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The future of the planet.

A virtual pub for off topic, light hearted pub related banter and discussion. No trainers

Is Snorvey right and it's too late?

Yes the planet is doomed.
4
7%
The planet will survive but the human race will not.
25
42%
No, man and the planet will be fine.
17
29%
Unsure - a lot depends on the most industrialised countries.
7
12%
None of the above (explain please).
6
10%
 
Total votes: 59

Itsallaguess
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Re: The future of the planet.

#253875

Postby Itsallaguess » September 25th, 2019, 3:51 pm

djbenedict wrote:
However: the data don't support your view that family size control will make any meaningful difference to the amount of CO2 produced globally. Family size is the actual straw man.

You asked me to point out where you were focusing on un-developed nations. As well as the direct quote above, which I note you haven't addressed at all, your entire obsession with family size as being a major factor does this in a second order way.


Family size is the actual straw man?

It was mentioned by me in direct relation to the fact that some climate-change hypocrites find it well within their remit to try to tell me, loudly and repeatedly, to turn down my central heating at the very same time that they're pumping out more than a single unit of inverted-people-pyramids. That was the entire basis of me entering this thread, and I stand by that position.

When you say that 'family size control' doesn't make a 'meaningful difference to the amount of CO2 produced globally', that's not the point at all (even if I disagree with it on a 'preparing for the future' basis....)...

I only need those climate-change hypocrites to fully understand that if they were less hypocritical, and looked towards their loins rather than angrily towards my hand near my heating thermostat, they'd then realise that their own 'family size control' would make a much, much larger difference to planetary C02 levels, on a 200-year, five generations out view (don't forget about all those little inverted people-pyramids starting at each off-spring...), than them standing there with their multiple off-spring pointing at my thermostat.....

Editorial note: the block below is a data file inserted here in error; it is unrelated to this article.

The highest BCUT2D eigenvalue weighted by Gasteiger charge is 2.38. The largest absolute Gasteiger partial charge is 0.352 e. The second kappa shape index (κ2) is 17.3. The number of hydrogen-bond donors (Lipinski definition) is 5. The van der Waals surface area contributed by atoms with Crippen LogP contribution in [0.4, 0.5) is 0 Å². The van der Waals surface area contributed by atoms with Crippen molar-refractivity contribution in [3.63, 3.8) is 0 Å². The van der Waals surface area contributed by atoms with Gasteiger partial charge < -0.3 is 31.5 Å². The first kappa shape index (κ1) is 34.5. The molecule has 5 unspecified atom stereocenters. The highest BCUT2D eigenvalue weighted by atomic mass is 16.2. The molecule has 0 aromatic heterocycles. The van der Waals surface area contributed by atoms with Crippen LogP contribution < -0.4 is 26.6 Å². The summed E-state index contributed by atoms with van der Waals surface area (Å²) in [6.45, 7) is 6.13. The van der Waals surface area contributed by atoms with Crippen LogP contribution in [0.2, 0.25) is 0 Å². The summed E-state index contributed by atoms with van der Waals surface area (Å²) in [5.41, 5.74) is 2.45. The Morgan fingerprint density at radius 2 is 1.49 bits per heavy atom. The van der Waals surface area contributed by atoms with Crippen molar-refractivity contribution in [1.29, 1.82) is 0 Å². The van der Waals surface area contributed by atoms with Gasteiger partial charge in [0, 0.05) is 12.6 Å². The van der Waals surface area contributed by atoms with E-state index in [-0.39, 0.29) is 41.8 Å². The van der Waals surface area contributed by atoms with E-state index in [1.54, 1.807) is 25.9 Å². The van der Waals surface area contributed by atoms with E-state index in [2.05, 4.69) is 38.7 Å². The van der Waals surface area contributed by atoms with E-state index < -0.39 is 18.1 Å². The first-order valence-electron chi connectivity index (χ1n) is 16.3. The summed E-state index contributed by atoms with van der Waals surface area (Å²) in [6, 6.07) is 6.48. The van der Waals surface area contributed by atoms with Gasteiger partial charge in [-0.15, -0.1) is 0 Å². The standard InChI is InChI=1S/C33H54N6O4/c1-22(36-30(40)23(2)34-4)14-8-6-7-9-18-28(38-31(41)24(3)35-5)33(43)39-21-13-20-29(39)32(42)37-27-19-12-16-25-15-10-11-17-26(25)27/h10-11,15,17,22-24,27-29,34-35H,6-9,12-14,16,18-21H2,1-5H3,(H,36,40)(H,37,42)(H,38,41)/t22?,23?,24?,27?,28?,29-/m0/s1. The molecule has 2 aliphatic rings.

You're the one that's meandered away from that central point that I was making, I'm afraid, and I'll please ask if you agree on that specific point or not, rather than continuing to spur off into developed/un-developed nation rabbit-holes...

Cheers,

Itsallaguess

scotia
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Re: The future of the planet.

#253881

Postby scotia » September 25th, 2019, 4:05 pm

gryffron wrote:Yes, sorry, 60% is from generator to consumer.
Gryff

The efficiency of turning Heat Energy into Electrical Energy is governed by the 2nd Law of Thermodynamics. The higher the temperature you can achieve in burning the fuel, and the lower the temperature of the wasted output, then the higher the efficiency you can achieve. With old conventional
coal or oil fired steam-turbine generation plant, this resulted in about 40% efficiency. The newer gas powered generators use gas turbines (like jet engines) which get up to very high temperatures, but their output (waste) temperature is also high - so this output is used to heat a conventional boiler for a steam turbine generator. The 2-stage process can give efficiencies of around 60% (all numbers are ball-park figures).

djbenedict
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Re: The future of the planet.

#253892

Postby djbenedict » September 25th, 2019, 5:11 pm

Itsallaguess wrote:
djbenedict wrote:
However: the data don't support your view that family size control will make any meaningful difference to the amount of CO2 produced globally. Family size is the actual straw man.

You asked me to point out where you were focusing on un-developed nations. As well as the direct quote above, which I note you haven't addressed at all, your entire obsession with family size as being a major factor does this in a second order way.


Family size is the actual straw man?

It was mentioned by me in direct relation to the fact that some climate-change hypocrites find it well within their remit to try to tell me, loudly and repeatedly, to turn down my central heating at the very same time that they're pumping out more than a single unit of inverted-people-pyramids. That was the entire basis of me entering this thread, and I stand by that position.